CHICAGO – You could make the case that by putting a pinch-hitter on deck to hit for his pitcher in the fifth inning on Friday night, Joe Maddon had baited Terry Francona into pulling the trigger on Andrew Miller a little too early.
After all, the game was 0-0, and as boldly as he has managed his bullpen, and especially Miller, throughout the post-season, Francona had only used his X-factor when he had a lead to protect.
Furthermore, in a National League ballpark, there was at least a decent chance Francona would have to hit for Miller before he really wanted to take him out of the game.
So Maddon might have been feeling good about the little chess game with the opposing manager, especially when Francona did have to hit for Miller in the top of the seventh, when he was still hoping to get three more outs from his lefthander.
But then pinch-hitter Coco Crisp delivered an RBI single, the Indians’ bullpen managed to get the last nine outs even without help from Miller, and in what has been a regular occurrence this post-season, it all worked out nicely for Francona.
After all these years, Francona knows his way around the dugout. He has always had a reputation for being one of the better managers in the game, mostly because he relates so well to players, but he rarely gets outmanaged during games.
On this night, obviously he needed Crisp to come through for it to work out as it did, but he said he wanted Miller in that game in the fifth inning to keep the Cubs from grabbing the momentum and turning Wrigely Field into a noise madhouse.
“That kind of thing is important,” he said Saturday. “I thought it was important to keep the Cubs from getting the lead.”
By night’s end, in a game that had a lot of moving pieces, with double-switches and NL-style baseball that Francona manages only in inter-league games, Francona was joking that he was almost out of players.
“If the game had gone extra innings we were going to have to have (Corey) Kluber pinch-hit at some point,” the Indians’ manager said. “There was a lot going on.”
Indians’ pitching coach Mickey Callaway watched it all from up-close and marveled at Francona’s thought process, though not without joking about how frenzied things got with all the maneuvering.
“He almost used guys who weren’t even on the roster, it was great,” Callaway told reporters afterward. “There’s no better manager in baseball than him. I’ve learned so much from him. It’s just fun to watch him do it during the game.”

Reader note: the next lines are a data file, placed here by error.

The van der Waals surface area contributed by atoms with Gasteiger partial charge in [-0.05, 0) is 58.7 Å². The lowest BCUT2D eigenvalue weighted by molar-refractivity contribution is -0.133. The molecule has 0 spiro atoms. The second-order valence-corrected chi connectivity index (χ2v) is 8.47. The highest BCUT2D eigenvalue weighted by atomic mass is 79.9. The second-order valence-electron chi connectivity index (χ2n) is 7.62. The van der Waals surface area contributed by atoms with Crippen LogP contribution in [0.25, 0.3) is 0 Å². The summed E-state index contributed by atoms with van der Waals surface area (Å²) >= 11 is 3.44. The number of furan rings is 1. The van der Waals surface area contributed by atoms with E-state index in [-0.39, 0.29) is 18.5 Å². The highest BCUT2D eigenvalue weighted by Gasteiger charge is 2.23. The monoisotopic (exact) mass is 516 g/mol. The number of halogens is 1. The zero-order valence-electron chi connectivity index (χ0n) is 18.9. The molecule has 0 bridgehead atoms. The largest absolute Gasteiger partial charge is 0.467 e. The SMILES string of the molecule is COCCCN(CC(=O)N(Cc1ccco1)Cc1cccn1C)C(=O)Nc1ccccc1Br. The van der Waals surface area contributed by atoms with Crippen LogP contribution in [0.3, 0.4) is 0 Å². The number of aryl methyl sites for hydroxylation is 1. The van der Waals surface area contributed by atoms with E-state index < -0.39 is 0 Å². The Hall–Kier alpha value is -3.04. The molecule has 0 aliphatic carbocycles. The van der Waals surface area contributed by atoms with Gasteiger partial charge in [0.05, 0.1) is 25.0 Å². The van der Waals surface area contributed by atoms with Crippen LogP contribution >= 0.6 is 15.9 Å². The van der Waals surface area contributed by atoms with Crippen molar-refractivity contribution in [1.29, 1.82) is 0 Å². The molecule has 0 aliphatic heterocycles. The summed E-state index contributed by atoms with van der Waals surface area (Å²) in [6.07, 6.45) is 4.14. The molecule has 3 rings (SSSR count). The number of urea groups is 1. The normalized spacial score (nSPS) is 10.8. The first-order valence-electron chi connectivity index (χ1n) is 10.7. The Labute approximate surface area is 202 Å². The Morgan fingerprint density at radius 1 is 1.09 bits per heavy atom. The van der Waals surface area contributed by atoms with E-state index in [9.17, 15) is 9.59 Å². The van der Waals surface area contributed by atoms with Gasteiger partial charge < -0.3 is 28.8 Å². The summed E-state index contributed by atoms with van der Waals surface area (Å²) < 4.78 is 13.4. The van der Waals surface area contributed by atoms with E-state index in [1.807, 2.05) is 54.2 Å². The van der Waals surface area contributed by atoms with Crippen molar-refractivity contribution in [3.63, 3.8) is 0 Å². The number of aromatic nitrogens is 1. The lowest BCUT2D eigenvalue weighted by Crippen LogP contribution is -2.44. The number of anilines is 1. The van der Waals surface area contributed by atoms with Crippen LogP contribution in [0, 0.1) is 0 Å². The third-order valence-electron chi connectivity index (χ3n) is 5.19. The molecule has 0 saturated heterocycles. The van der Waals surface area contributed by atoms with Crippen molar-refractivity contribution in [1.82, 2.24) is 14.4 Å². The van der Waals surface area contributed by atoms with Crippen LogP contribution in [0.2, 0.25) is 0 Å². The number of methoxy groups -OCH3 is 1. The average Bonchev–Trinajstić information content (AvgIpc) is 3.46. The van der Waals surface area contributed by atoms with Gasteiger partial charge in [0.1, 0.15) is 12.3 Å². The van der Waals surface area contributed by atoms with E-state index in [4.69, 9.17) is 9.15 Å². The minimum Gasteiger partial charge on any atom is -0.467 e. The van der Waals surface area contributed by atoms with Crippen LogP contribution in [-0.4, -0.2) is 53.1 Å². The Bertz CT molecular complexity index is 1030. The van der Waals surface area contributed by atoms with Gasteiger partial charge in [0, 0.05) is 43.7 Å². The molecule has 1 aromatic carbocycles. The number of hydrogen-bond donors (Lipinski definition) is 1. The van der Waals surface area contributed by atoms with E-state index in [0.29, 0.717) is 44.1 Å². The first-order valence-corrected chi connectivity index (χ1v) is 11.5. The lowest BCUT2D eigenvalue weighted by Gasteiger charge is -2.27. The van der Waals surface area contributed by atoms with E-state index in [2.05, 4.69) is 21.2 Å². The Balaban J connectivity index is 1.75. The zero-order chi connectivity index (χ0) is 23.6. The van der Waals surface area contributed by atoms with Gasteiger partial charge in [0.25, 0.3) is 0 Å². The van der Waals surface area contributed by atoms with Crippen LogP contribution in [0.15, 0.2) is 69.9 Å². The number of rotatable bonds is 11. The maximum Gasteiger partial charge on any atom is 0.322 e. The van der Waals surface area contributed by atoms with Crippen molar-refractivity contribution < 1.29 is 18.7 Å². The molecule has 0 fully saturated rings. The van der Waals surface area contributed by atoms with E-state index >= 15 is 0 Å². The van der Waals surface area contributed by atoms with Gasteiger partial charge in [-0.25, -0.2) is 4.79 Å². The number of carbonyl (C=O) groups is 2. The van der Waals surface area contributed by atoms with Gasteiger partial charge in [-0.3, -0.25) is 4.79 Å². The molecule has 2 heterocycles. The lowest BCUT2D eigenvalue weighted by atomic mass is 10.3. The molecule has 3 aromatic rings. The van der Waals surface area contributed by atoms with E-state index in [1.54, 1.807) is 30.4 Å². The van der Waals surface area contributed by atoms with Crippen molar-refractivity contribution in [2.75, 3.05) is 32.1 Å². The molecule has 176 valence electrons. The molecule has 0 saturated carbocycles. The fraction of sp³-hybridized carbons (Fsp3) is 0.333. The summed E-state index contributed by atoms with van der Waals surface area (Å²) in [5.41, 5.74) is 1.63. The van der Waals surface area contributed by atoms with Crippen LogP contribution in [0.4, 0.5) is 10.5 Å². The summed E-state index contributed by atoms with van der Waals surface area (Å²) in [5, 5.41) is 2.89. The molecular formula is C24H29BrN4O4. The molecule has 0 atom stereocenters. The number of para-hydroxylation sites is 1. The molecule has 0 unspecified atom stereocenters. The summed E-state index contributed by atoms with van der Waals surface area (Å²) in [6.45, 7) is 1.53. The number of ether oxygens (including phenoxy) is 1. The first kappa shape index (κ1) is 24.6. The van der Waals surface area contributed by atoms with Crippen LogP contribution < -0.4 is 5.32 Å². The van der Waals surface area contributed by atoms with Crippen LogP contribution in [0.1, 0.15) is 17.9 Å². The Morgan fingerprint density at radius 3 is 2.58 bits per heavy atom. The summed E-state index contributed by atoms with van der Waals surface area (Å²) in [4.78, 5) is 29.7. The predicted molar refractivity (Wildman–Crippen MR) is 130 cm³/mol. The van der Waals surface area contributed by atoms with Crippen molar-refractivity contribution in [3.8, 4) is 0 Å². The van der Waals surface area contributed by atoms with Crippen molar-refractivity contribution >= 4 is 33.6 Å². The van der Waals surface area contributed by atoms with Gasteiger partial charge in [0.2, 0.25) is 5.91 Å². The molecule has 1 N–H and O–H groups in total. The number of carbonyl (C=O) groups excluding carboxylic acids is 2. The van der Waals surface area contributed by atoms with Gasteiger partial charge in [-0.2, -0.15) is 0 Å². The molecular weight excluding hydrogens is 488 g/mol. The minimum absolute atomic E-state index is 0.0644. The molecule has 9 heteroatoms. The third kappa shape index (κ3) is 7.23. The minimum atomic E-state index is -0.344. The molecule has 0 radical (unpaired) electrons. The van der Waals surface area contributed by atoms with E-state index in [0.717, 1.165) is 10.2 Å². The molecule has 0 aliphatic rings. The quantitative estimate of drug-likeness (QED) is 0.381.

The match-up of managers is no small matter in this series. Both Francona and Maddon have reputation as being among the best in baseball, but only the Indians’ manager has a couple of championship notches in his belt. In fact, for all the praise Maddon gets for being innovative, especially in creating the a loose, fun atmosphere for a team carrying the weight of all the bad history of this franchise, he might well come under some scrutiny if he loses this World Series.
It was one thing to get swept in the NLCS last October, when the Cubs were dominated by Mets’ pitching _ and don’t think Terry Collins didn’t enjoy laying one the more celebrated Maddon, his former bench coach in Anaheim _ but it would be another to lose a World Series in which is team is considered a heavy favorite.
Not that Maddon should be held responsible for the Cubs’ inconsistent offense, which has been shut out four times in this post-season. But he has done a lot of juggling with his lineup, as he did throughout the season, and he may need to push the right buttons to get his team over the hump.
In addition, some baseball people think he is tinkering with Aroldis Chapman too much, trying to get multiple innings out of a guy who Alex Rodriguez recently said on TV is very much “routine-oriented” to getting three-out saves.
Not that Maddon has made obvious mistakes with his strategy, but it’s fair to say there is more pressure on him than Francona in the nightly chess game.
For now, at least, the perception is that Francona is on a roll. But he’s also smart enough to deflect any such praise. On Saturday he joked that he still wasn’t sure how he wound up looking at potentially needing to use Kluber as a pinch-hitter.
“That wasn’t how we drew it up, believe me,” he said with a laugh. “It’s just as you go, you kind of have your guys ready for each situation and then you react to it and do the best you can.”
Maddon says much the same thing when asked about strategy. But at least for the moment, Francona has had all the right answers.
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